The victorious Communists' answer was a hybrid between East and West: they forged their own way to industrialization but under the aegis of an older ideology, Marxist socialism, that had originated in western Europe. Marx's socialism served the Bolsheviks well, offering a messianic goal that provided them, and the people they dragged along, with the necessary fervor and an ultimate objective -- a classless society -- that could justify anything, even the most atrocious crimes.

The Russian Communists initially assumed that their revolution could not survive in isolation, that they would need the success of their Western comrades, and that they, in turn, would need the prestige of Russia's success to supplant their local reformist rivals. But from its inception, the international communist movement was torn by an irresolvable structural tension. In the East, the Communists were in charge of an underdeveloped society that needed to be industrialized as rapidly as possible, whereas in the West, where industrialization was no issue, the Communists wanted a revolutionary break with capitalism.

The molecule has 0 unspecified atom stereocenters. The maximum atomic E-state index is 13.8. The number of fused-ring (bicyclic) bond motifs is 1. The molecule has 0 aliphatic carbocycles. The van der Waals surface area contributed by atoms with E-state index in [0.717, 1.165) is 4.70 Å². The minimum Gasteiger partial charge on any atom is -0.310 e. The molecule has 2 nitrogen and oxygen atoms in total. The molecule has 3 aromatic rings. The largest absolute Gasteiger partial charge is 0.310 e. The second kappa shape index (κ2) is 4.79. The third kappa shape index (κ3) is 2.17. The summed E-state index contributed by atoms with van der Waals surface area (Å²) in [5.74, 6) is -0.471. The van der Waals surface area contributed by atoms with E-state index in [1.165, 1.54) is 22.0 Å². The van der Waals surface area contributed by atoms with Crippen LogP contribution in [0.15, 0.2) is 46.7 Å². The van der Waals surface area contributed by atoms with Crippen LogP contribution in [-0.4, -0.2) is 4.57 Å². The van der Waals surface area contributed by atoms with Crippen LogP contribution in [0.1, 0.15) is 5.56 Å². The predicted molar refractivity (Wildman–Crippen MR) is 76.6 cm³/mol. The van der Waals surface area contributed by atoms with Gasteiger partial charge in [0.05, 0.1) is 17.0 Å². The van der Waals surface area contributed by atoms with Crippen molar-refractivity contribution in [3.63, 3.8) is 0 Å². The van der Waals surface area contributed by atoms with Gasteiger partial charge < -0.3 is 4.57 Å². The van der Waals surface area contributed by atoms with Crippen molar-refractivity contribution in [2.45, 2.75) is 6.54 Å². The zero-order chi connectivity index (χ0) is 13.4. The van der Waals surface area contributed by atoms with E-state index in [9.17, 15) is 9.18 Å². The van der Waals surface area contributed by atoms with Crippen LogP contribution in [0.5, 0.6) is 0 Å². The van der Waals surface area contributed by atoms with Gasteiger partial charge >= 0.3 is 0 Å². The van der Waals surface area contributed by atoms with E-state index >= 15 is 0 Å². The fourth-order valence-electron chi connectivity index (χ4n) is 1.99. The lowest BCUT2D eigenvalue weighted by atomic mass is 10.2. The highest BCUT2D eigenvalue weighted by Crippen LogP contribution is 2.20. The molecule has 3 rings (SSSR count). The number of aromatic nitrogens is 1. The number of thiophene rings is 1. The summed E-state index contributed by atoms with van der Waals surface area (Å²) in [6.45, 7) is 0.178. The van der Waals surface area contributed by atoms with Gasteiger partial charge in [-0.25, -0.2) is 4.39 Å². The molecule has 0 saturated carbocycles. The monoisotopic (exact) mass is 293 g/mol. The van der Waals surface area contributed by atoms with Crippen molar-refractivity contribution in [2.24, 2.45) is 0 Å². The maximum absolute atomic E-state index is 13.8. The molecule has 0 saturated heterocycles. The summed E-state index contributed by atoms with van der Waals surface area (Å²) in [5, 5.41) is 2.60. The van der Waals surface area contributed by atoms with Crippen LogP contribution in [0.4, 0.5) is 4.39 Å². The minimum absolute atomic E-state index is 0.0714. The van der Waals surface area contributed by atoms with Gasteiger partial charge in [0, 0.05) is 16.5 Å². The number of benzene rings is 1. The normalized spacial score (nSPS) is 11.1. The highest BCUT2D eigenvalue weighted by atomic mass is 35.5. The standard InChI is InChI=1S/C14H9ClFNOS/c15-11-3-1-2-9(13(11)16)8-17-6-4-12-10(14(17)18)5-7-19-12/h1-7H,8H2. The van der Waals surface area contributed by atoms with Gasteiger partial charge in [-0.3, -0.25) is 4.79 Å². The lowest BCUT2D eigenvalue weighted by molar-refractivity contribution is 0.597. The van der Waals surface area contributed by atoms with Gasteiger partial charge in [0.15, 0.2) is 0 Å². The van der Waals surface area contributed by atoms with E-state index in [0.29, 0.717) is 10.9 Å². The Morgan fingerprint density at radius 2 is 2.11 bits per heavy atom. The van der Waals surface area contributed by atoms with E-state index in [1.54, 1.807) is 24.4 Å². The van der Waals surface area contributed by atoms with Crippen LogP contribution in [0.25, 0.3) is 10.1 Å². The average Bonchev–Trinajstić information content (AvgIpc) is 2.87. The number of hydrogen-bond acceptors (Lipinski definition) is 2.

It became clear as early as 1921 -- before most communist parties had even been formed -- that the revolution in the West had failed, and the Bolsheviks found themselves directing an international network of communist parties, the Comintern, far too weak to do much for their new state. Nowhere in interwar Europe did the Communists succeed in establishing a dominant position within the vaster socialist movement. They lost every electoral battle they fought. At best (in Germany in the 1920s and France in the 1930s), they were a minority force of some significance. At worst (in Italy in the 1920s and Germany in the 1930s), they were pulverized by right-wing authoritarian regimes. By the late 1930s, the international communist movement was in grave danger.